A cursory sweep of standard assessment methods would find reference to the following forms: essays; short answers; numerical problems; multiple-choice; and true-false. There are numerous criteria that then can be adopted to determine the preferred option. Whilst it should be noted that these will be rated differently by the individual assessor, the issues presented in Figure 1 can be considered carefully when designing the most appropriate assessment methods. This is particularly important as there may be conflict between specific criteria.
Figure 1: Choosing a type of assessment
Here, to introduce these key issues, we compare the advantages and disadvantages associated with two common assessment strategies: the multiple-choice examination and the essay-based examination. It should be noted that this choice does not reflect some pedagogical preference for multiple-choice examinations over alternative methods such as short problem-solving questions, as ably discussed further in Walstad (2001), which can provide an excellent means to assess a student’s understanding of economic analysis. Instead, this reflects the choice of our Level 1 Principles of Economics case study where we assess how shifting from a common framework of a combination of multiple-choice and essay assessment to a greater focus on continuous assessment impacts on student achievement.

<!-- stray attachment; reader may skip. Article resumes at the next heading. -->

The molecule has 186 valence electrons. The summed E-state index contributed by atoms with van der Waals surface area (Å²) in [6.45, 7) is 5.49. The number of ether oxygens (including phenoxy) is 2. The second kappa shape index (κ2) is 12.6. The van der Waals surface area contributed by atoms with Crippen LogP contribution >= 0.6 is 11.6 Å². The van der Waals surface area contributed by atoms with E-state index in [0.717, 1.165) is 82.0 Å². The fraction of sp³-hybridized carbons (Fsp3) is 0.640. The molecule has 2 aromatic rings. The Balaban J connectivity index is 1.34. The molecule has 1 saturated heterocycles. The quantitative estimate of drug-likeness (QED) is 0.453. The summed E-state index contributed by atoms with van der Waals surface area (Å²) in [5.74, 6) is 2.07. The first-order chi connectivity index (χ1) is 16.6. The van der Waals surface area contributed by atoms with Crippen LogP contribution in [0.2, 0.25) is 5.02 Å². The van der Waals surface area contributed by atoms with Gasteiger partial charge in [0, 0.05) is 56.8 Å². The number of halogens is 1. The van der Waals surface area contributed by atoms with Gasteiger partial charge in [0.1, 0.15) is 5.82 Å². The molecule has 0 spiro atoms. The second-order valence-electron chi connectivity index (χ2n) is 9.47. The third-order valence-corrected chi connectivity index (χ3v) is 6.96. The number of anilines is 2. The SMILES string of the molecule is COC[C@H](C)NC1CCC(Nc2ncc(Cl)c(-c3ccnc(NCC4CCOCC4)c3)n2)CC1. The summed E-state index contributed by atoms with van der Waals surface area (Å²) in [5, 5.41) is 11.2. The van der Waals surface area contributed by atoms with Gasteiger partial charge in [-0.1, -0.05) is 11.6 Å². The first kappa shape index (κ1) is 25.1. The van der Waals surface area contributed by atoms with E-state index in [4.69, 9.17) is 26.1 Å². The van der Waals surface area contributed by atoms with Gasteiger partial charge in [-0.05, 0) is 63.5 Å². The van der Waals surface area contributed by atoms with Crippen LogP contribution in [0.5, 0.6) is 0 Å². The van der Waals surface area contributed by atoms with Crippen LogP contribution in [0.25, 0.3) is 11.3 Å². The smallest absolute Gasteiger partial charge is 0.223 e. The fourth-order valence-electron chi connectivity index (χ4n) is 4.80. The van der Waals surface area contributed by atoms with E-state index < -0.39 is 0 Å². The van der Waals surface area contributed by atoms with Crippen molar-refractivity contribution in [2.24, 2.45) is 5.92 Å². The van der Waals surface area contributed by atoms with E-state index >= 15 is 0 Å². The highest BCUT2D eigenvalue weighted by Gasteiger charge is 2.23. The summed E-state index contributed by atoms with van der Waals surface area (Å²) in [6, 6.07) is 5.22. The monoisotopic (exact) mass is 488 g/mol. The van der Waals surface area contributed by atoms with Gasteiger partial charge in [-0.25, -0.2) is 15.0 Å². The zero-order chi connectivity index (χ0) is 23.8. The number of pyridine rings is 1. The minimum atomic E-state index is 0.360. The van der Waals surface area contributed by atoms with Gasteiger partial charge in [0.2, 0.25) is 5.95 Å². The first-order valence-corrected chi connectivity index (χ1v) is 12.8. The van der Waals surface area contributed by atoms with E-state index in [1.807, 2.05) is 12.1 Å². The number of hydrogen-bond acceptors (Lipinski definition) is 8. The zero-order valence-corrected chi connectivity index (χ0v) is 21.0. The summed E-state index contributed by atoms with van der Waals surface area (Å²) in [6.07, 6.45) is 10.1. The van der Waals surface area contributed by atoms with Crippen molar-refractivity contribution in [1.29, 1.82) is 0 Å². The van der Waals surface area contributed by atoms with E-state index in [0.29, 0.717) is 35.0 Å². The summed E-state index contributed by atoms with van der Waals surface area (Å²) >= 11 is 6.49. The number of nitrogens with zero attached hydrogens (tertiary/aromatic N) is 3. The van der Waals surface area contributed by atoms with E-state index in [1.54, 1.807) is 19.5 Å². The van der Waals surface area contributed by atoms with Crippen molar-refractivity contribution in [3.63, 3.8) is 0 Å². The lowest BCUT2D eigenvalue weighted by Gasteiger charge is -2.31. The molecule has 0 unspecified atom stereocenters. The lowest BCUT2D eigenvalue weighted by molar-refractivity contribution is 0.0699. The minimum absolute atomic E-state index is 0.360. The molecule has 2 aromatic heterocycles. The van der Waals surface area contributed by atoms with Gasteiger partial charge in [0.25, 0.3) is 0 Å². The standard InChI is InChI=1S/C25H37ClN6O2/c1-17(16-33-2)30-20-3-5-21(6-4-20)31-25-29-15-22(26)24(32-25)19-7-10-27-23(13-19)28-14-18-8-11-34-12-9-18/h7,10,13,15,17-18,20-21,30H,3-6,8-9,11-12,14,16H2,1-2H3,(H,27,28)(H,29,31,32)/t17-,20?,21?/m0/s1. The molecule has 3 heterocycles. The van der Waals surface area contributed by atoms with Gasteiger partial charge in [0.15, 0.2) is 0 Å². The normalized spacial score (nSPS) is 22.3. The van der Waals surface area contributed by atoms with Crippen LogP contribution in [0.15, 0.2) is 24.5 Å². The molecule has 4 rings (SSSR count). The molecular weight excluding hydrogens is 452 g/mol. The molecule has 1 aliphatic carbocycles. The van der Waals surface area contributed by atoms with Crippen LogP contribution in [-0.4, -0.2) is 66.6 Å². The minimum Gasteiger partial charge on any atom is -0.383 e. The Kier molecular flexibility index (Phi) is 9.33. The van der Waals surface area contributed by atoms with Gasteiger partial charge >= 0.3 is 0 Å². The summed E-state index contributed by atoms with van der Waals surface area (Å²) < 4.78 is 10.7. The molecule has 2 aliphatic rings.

a) Multiple-choice assessment
Arguably, in this case many a lecturer will be particularly motivated by the ease of the assessment construction. The economy of scoring merely reinforces the convenience of multiple-choice testing, especially when one considers that ‘Principles of Economics’ modules tend to be relatively large. In addition to these two quite persuasive influences that favour the use of multiple-choice assessment, the possibility of subjective grading is removed and therefore students are not left questioning the rationale behind their final mark. Certainly, this simple means of diminishing the possibility of student grievance is a benefit that cannot be underestimated; however it is not a justification for overuse. Unfortunately, the cumulative level of expediency this form of assessment offers, has led to a staple and unquestioning reliance on multiple-choice testing in situations where other variations of evaluation may be equally, if not more, appropriate.